Jennifer Howd knows what it is to live the high life full of stress and bad choices. Originally from New Hampshire, she later lived in New York City and then moved to Los Angeles with her partner. While in an abusive relationship, she hit the bottom when her partner was arrested and she saw her dragged away in handcuffs.
“I had a moment when the lights were flashing on the cop car, I felt like I was in the middle of a Lifetime Movie,” she says, “and I asked, ‘How did this happen and who am I?’”
“A lot of the self-soothing behaviors, like drinking too much and taking antidepressants wasn’t sustainable for me,” she continues. “If I kept going in the same direction, I wouldn’t be around much longer. That was a bottoming out for sure.”
This was the final step that took her to her current life.
Jennifer Howd is an author, editor, indie filmmaker, and a Certified Mindfulness Facilitator through UCLA’s Mindful Awareness Research Center (MARC). Her debut memoir, Sit, Walk, Don’t Talk: How I Survived a Silent Meditation Retreat, was featured on NPR’s “Weekend Edition.”
Prior to her own catharsis, she had constant inclinations that a life that involved meditation might be her own path.
She didn’t have a religious upbringing and the spiritual context that comes with most meditation was not a good fit for her personally.
She explains that meditation is a path for people to know themselves better. Her initial personal meditation lasted somewhere between three and five minutes. She explains that it is a process.
“I started seeing a difference in myself,” Howd says.
She was able to receive certification from UCLA at MARC, which replaced religion with neuroscience.
She dove in deeply.
“Because I had such a significant shift in my wellbeing, my everything changed,” she says. “I wanted to do this for the rest of my life. I wanted to help people.”
Howd determined that the community part was central to her own group facilitation.
“I talked to a friend of mine who is a teacher and I said, ‘Let’s create a mindfulness collective. Let’s hold sits in secular spaces,’” she says. “I turned the garage space in our house into a space to participate. I invited folks to come in and sit. I tried to keep it small (20 people or under) and create sense of intimacy.”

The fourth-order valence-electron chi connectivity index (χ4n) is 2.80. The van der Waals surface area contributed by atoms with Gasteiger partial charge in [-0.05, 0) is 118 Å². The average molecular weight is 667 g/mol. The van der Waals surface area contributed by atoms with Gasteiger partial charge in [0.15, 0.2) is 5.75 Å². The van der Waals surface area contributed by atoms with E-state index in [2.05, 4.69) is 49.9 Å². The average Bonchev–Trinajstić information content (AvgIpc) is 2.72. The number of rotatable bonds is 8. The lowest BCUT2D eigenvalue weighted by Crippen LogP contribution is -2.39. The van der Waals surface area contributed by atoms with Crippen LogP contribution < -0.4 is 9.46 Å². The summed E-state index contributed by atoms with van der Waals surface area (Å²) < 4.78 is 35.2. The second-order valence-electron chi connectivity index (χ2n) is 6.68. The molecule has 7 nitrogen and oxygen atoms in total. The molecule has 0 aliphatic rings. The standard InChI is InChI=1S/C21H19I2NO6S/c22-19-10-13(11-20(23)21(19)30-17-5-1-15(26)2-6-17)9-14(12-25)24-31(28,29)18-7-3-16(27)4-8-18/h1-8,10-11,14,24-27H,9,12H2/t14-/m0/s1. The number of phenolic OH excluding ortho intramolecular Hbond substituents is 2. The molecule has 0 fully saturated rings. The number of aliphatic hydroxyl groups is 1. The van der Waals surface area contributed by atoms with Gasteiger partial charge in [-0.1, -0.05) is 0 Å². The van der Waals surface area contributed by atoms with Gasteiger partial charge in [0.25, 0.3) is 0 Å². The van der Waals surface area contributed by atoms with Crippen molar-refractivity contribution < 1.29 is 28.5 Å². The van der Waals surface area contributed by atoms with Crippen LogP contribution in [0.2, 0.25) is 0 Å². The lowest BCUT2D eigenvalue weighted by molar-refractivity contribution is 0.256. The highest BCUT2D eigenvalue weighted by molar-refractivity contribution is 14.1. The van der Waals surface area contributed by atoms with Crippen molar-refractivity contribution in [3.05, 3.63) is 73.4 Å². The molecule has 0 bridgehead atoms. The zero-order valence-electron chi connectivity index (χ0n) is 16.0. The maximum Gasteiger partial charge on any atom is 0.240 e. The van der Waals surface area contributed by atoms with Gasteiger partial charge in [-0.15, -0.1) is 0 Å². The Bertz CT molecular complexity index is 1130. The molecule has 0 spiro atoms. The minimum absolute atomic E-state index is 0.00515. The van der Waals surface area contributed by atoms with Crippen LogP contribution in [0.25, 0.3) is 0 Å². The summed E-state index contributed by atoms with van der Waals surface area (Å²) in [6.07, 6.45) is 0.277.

She includes selected poetry into her sessions and explains that people talk about what is going on in their lives during group sessions.
“There is always a box of Kleenex in the center of the circle and it is used,” she says.
She, her partner and son, chose to live in Cincinnati and determined that her home in Pleasant Ridge would be the place that she would hold weekly Saturday morning public mediations as well as individual sessions.
“I wanted to be in an area that would be open to mindfulness,” she explains. “I want this to get out to the people that are looking for it.”
“There is a misnomer in that meditation is publicized as a person with internal balance,” Howd says. “You don’t just sit down and meditate and become enlightened. There is a lot that shows up when you sit down and are quiet with yourself. It’s not a quick fix.”
She explains that those who meditate get a better sense of flow and a greater connection to wellbeing. It is a mastery as opposed to being led by our own thoughts. It leads to happiness.
She has seen people make major life changes.
“We spend a lot of time on our own in front of screens,” she says. “To come into a place and connect is important. It bonds people, and that can be a good thing.”
To join a Saturday morning meditation from 10–11:30 a.m., RSVP on eventbrite. A $5 donation is suggested.
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